Following the UK’s decision to leave the European Union, the following statements have been made by EDF Chairman Jean-Bernard Lévy in an article published this morning.
Brexit has “no impact” on the business and strategy of EDF in the UK, including its plans to build a new nuclear plant at Hinkley Point in England, said Jean-Bernard Lévy, the Chairman of the French public utility, on Friday.
“As of today, we believe that this vote has no impact on our strategy, and the strategy (…) for our UK subsidiary [EDF Energy] has not changed,” the leader assured reporters before leaving for Perpignan where he will inaugurate a new EDF wind farm.
“Our business strategy is not linked to Great Britain’s political affiliation with the European Union, so we have no reason to change it,” he added.
EDF Energy, the UK subsidiary of EDF Group, produces around a sixth of the UK’s electricity with its nuclear, gas coal and wind assets, and supplies around 5.5 million residential and business customers. It employs around 15,000 people.
Jean-Bernard Levy emphasised in particular that there should be no fears of a reconsidering plans to construct two EPR nuclear reactors at Hinkley Point (in south west England), a gigantic £18 billion project (around 22 billion euros at current exchange rates), which is being challenged by the Group’s French trade unions and for which a final investment decision is pending.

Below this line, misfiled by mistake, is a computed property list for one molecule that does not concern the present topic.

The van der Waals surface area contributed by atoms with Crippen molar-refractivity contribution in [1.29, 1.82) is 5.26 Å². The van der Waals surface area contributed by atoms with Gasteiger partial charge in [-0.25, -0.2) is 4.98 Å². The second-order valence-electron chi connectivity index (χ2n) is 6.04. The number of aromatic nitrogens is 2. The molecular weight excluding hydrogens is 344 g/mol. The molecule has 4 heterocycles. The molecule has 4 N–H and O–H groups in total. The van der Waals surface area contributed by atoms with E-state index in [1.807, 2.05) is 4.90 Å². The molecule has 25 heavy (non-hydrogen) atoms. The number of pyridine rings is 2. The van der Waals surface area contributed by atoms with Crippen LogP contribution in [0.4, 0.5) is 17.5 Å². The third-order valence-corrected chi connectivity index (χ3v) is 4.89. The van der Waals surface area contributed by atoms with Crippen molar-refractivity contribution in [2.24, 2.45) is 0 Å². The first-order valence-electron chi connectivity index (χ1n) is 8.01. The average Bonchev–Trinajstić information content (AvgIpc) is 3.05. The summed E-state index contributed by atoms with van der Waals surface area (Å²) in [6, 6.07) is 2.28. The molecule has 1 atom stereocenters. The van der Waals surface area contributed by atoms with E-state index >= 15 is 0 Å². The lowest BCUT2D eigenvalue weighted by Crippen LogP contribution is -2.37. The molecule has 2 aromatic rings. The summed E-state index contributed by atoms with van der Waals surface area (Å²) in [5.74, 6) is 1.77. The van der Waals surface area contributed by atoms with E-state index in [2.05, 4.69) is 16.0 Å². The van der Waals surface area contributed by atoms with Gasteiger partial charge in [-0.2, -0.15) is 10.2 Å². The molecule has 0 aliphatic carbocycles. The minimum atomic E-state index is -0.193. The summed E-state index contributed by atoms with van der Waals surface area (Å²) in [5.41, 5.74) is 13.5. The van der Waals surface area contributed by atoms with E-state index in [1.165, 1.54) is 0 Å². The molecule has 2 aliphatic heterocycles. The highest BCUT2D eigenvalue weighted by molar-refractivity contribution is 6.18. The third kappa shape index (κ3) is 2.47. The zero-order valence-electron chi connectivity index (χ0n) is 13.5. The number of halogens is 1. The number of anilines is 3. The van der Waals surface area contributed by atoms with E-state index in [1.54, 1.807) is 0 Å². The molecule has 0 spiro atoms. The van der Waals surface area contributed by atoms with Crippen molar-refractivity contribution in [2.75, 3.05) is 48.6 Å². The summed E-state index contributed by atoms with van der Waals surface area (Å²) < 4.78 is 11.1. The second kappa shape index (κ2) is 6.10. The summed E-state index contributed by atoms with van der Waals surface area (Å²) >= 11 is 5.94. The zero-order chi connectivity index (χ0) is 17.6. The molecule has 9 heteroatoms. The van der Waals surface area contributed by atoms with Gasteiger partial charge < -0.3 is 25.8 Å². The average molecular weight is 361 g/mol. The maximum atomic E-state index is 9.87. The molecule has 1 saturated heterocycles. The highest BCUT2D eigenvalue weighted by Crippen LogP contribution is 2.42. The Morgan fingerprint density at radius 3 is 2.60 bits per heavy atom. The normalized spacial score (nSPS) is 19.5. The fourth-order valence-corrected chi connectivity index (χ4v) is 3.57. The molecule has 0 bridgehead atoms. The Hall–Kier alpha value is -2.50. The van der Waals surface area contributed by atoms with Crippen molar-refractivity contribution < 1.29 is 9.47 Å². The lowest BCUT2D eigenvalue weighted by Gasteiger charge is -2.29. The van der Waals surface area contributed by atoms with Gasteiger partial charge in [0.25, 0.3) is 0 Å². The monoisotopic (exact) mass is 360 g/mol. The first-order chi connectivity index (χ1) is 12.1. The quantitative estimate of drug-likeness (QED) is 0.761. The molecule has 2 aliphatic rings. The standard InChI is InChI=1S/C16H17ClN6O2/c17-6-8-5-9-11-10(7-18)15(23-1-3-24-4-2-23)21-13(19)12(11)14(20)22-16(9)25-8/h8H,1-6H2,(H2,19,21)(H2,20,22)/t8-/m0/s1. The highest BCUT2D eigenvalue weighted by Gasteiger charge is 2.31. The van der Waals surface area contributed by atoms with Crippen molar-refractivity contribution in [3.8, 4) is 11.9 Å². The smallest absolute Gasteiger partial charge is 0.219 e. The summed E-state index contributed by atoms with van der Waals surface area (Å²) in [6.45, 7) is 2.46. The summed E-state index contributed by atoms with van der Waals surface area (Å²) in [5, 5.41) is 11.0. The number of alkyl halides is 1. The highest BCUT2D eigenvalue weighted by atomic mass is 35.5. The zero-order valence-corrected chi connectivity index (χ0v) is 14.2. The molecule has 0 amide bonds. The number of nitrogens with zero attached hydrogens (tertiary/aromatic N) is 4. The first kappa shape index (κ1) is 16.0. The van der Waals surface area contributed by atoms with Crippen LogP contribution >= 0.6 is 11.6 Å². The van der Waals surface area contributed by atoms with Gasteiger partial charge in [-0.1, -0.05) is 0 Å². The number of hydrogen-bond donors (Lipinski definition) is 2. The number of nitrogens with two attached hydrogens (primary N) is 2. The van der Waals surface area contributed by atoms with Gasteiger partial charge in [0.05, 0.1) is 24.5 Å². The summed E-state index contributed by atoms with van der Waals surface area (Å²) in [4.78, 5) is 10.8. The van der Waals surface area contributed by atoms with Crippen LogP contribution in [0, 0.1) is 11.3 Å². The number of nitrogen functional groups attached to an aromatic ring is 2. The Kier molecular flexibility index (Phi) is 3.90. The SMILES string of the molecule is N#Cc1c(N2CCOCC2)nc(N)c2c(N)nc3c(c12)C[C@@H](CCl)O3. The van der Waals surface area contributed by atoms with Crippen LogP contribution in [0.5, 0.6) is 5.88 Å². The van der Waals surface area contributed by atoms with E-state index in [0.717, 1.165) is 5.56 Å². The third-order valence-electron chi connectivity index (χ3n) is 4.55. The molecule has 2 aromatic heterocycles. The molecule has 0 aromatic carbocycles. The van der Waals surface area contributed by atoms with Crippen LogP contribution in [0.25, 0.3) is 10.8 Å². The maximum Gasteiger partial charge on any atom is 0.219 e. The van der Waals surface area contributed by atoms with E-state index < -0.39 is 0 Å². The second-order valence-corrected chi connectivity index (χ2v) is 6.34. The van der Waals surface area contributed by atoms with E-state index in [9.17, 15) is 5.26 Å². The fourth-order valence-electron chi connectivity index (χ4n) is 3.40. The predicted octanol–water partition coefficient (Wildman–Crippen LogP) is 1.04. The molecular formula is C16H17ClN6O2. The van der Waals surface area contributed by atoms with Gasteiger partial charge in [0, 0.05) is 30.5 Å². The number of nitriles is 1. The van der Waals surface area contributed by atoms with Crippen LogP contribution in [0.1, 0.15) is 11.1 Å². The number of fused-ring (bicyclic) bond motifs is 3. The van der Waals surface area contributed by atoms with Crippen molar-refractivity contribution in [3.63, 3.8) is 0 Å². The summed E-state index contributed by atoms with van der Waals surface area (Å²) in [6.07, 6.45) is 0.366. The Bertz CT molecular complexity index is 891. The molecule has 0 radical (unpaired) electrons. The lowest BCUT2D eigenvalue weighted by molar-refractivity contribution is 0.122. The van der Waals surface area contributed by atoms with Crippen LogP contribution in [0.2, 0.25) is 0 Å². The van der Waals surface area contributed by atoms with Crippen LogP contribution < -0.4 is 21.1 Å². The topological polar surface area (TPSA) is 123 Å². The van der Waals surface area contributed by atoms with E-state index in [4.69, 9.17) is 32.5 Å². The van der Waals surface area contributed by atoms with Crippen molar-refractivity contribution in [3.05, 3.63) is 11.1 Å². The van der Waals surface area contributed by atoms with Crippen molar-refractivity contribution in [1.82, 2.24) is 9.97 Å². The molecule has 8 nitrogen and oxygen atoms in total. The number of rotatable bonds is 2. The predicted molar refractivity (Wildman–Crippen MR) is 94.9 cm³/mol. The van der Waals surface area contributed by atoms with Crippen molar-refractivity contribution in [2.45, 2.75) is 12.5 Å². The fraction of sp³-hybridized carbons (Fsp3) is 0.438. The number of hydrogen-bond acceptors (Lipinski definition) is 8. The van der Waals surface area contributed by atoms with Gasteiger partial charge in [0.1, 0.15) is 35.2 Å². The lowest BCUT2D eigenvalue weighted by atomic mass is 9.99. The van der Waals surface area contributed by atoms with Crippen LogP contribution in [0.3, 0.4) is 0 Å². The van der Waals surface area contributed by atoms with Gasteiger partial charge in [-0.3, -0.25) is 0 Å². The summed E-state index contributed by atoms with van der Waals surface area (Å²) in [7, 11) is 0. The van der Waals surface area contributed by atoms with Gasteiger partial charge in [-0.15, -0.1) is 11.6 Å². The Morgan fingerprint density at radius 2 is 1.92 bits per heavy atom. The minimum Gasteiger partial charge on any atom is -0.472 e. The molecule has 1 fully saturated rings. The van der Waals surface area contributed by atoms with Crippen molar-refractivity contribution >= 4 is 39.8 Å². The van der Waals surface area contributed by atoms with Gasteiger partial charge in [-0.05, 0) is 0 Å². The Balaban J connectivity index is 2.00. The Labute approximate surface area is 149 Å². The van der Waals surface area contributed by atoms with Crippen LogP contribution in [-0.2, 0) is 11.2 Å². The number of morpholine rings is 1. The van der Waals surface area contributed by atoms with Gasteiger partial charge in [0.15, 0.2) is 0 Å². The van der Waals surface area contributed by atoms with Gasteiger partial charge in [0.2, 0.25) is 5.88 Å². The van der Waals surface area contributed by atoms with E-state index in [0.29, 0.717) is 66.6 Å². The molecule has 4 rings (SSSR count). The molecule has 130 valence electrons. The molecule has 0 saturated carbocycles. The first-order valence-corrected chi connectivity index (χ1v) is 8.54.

“I would just point out that in the last few days, spokespeople on energy issues for the Brexit camp – notably Energy Minister Andrea Leadsom – have on numerous occasions and again in recent days come out in favour of maintaining the decarbonisation policy, of maintaining the nuclear option, and of maintaining the Hinkley Point project. Therefore there are no consequences from this vote today,” emphasised the CEO.
He also sought to reassure about the financial impact of the pound falling on EDF’s accounts. “We operate in the markets like any large company, and we made sure that we did not take a position one way or the other. That means that we are in a neutral position vis-à-vis the movements that could occur in the markets,” he said.
“Market analysts believe that the pound will drop, but if the currency falls, the economy becomes more competitive. I think we need to adapt to economic conditions and to exchange rates, which can evolve,” he noted.